What is stress urinary incontinence and how to cope with it?
Stress urinary incontinence (SUI) is characterised by the unintentional release of urine during physical stress, such as coughing, laughing, or exercising.
Stress incontinence happens when the muscles and tissues that provide support to the urethra or pelvic floor muscles and the muscles that regulate urine release become weakened, the Mayo Clinic informs. As the bladder fills with urine, it expands.
Stress urinary incontinence (SUI) is a prevalent condition that impacts many individuals all over the world. It is characterised by the unintentional release of urine during physical stress, such as coughing, laughing, or exercising.
Although SUI can be a challenging and humiliating condition, it is possible to manage and treat it effectively with the right approach, the Times of India explains.
According to Cleveland Clinic, stress urinary incontinence occurs when the pelvic floor muscles and urinary sphincter are weakened, leading to accidental leakage of urine during physical activities that put pressure on the bladder and urethra. As mentioned above, these activities can include coughing, laughing, exercising, or even just bending over.
Dr Ruchi Bhandari, consultant gynaecologist, infertility specialist, and director, of Mishka IVF Centre, Jaipur, India is reported to have said, “The main cause of SUI is a weak pelvic floor. The pelvic floor muscles help to support the bladder and control urination.”
She adds, “Over time, these muscles can weaken, leading to SUI. Pregnancy and childbirth, menopause, aging, and obesity can also contribute to the weakening of the pelvic floor muscles and increase the risk of SUI. Women are more likely to experience SUI than men, but anyone can be affected by this condition.”
The primary symptom of stress incontinence is urinary leakage during moments of bladder pressure. In mild cases, urine may only leak in small drops during the activities like laughing, coughing, sneezing, or heavy exercise.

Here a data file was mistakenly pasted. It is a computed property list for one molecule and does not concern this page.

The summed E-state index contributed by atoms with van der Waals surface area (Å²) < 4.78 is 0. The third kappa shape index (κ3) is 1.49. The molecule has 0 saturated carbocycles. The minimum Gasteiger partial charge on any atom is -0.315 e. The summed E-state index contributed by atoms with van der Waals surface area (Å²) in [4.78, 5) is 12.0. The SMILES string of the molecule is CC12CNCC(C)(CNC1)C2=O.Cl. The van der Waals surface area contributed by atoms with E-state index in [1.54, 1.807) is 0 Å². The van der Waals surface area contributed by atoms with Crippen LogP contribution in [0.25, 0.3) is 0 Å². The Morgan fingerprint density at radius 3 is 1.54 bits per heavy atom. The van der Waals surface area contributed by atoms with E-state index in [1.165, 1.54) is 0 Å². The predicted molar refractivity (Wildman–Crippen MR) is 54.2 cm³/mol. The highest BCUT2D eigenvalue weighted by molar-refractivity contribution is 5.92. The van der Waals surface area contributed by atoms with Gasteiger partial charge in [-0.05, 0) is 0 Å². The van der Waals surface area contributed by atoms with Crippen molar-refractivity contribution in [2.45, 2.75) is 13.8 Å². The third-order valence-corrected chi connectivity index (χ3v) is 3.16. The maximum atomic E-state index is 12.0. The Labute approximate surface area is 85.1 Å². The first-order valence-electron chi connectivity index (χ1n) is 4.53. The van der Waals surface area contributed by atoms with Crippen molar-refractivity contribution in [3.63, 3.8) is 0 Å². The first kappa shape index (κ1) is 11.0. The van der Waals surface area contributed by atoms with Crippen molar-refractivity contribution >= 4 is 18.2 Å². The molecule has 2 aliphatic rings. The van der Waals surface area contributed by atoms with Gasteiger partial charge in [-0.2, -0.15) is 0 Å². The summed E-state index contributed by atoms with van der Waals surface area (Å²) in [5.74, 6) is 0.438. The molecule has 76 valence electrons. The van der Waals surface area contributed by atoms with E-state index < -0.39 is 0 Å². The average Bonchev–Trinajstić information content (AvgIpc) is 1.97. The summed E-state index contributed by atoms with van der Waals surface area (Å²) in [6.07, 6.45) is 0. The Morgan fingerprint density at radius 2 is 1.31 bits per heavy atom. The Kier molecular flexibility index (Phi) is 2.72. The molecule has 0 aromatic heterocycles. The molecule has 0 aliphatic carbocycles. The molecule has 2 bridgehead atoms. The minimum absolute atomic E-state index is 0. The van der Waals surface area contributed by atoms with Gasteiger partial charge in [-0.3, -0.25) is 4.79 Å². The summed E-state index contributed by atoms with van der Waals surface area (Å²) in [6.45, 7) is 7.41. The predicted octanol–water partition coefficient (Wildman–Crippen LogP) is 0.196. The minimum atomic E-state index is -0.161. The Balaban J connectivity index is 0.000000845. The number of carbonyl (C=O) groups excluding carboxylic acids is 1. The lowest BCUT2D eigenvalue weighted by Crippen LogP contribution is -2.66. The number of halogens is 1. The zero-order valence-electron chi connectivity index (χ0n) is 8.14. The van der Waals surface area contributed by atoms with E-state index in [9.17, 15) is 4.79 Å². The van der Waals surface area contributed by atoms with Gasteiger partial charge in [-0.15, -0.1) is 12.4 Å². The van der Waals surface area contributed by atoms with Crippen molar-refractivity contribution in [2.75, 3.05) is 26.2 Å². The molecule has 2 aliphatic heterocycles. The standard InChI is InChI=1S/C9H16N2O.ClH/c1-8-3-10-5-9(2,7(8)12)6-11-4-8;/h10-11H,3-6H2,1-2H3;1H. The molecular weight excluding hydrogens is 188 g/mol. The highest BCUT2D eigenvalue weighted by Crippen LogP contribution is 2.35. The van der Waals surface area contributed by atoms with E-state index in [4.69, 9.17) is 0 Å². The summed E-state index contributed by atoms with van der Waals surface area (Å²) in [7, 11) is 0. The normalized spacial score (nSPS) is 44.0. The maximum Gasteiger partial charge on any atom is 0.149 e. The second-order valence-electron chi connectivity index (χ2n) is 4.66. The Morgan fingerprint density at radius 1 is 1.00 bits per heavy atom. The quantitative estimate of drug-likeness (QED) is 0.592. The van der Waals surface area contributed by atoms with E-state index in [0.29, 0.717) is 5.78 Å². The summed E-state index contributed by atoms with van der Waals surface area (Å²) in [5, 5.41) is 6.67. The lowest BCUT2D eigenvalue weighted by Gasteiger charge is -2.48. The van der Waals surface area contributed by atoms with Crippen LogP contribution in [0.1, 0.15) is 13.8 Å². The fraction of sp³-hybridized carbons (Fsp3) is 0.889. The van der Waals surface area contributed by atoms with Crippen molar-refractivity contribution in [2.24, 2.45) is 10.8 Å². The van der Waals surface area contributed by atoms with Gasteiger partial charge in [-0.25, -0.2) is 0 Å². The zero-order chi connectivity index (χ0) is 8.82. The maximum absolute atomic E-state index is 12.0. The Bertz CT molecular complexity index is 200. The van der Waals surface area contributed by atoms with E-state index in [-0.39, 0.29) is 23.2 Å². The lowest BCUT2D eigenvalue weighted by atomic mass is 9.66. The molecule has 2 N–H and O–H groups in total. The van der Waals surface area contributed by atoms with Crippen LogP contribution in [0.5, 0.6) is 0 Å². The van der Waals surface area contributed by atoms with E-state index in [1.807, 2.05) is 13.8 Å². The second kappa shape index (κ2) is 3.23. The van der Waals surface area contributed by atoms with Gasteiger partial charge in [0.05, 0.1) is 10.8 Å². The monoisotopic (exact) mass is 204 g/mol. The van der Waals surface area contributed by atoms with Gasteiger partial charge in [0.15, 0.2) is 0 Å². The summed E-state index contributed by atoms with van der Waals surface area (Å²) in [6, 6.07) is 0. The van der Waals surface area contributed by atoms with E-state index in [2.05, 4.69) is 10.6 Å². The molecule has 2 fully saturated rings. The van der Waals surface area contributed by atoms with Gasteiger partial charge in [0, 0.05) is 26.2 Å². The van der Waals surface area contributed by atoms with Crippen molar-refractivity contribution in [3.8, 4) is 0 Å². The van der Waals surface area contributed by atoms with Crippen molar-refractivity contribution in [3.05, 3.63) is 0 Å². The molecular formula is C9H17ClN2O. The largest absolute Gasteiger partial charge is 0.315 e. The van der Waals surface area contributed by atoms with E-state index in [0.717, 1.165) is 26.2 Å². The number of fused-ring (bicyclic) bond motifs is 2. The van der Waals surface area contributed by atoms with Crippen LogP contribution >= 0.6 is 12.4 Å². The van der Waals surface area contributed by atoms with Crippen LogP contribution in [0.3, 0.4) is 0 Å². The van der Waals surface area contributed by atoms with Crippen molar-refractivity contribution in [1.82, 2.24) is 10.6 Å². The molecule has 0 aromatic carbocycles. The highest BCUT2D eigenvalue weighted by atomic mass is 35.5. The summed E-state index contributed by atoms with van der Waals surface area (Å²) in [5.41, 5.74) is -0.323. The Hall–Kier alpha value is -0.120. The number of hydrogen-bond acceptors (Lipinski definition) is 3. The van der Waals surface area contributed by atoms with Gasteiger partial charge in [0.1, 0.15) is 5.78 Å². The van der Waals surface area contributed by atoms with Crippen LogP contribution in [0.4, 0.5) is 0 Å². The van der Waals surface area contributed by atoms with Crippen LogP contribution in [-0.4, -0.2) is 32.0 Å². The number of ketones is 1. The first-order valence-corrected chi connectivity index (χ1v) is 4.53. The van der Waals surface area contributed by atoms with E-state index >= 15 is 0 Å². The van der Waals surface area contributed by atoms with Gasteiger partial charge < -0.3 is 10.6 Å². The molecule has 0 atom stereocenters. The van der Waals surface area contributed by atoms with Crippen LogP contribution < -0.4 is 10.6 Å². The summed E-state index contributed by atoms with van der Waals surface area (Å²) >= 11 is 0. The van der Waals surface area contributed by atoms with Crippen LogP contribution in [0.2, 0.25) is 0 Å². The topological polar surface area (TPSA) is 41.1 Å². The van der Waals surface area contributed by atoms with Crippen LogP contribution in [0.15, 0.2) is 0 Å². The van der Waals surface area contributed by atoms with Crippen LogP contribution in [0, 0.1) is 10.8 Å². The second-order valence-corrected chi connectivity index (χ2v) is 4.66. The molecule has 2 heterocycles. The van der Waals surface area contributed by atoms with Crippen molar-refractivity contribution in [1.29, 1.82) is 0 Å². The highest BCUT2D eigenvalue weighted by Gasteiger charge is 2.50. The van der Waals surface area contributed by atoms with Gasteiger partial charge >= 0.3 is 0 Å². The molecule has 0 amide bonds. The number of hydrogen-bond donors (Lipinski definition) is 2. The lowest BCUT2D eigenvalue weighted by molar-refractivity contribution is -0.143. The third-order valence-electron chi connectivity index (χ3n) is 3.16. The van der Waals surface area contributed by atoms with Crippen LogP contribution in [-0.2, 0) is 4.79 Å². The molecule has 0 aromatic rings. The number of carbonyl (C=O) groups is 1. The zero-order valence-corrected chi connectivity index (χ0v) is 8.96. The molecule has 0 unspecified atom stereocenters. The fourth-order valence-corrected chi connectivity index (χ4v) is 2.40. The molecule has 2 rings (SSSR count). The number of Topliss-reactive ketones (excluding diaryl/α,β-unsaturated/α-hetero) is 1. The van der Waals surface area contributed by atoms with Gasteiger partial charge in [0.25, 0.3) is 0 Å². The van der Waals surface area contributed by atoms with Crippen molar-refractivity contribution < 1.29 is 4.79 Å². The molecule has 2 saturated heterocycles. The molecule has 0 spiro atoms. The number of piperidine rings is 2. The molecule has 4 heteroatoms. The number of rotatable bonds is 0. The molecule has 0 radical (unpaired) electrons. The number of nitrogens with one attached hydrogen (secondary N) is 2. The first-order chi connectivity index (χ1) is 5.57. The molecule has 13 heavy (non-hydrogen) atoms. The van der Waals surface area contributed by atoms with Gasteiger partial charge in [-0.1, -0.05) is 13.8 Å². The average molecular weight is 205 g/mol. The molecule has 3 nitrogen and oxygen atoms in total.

However, in more severe cases, moderate to heavy urinary leakage can also reportedly occur during less strenuous activities, such as standing up or bending over.
Some individuals with severe stress incontinence may even experience urine leakage during sexual intercourse.
Treatment & management
There are reportedly numerous approaches accessible for treating SUI. One well-known and successful treatment is pelvic floor muscle exercises, which are also called Kegels.
These exercises can strengthen the pelvic floor muscles and aid in preventing and managing SUI.
Making lifestyle modifications such as shedding excess weight, quitting smoking, and avoiding bladder irritants can also be effective in decreasing SUI symptoms.
Exercise to strengthen pelvic floor muscles:
- To strengthen your pelvic floor muscles, sit comfortably and contract them 10 to 15 times.
- Make sure to breathe normally and avoid tensing your legs, buttocks, or abdomen at the same time.
- As you become accustomed to performing pelvic floor exercises, you may want to try holding each contraction for a few seconds.
According to Dr Bhandari, medications such as antimuscarinics and beta-3 agonists can be prescribed to reduce SUI by relaxing the bladder muscles.
In severe cases, surgery may be required to repair the pelvic floor muscles or bladder neck through a sling procedure.
Laser therapy is reportedly another effective treatment that utilises CO2 lasers to improve the strength and elasticity of the pelvic floor muscles.
This non-surgical and minimally invasive procedure is performed by cosmetic gynecologists and provides long-lasting results, reducing the need for bulky incontinence products.
The resolution of SUI can lead to an improved quality of life and increased confidence for women.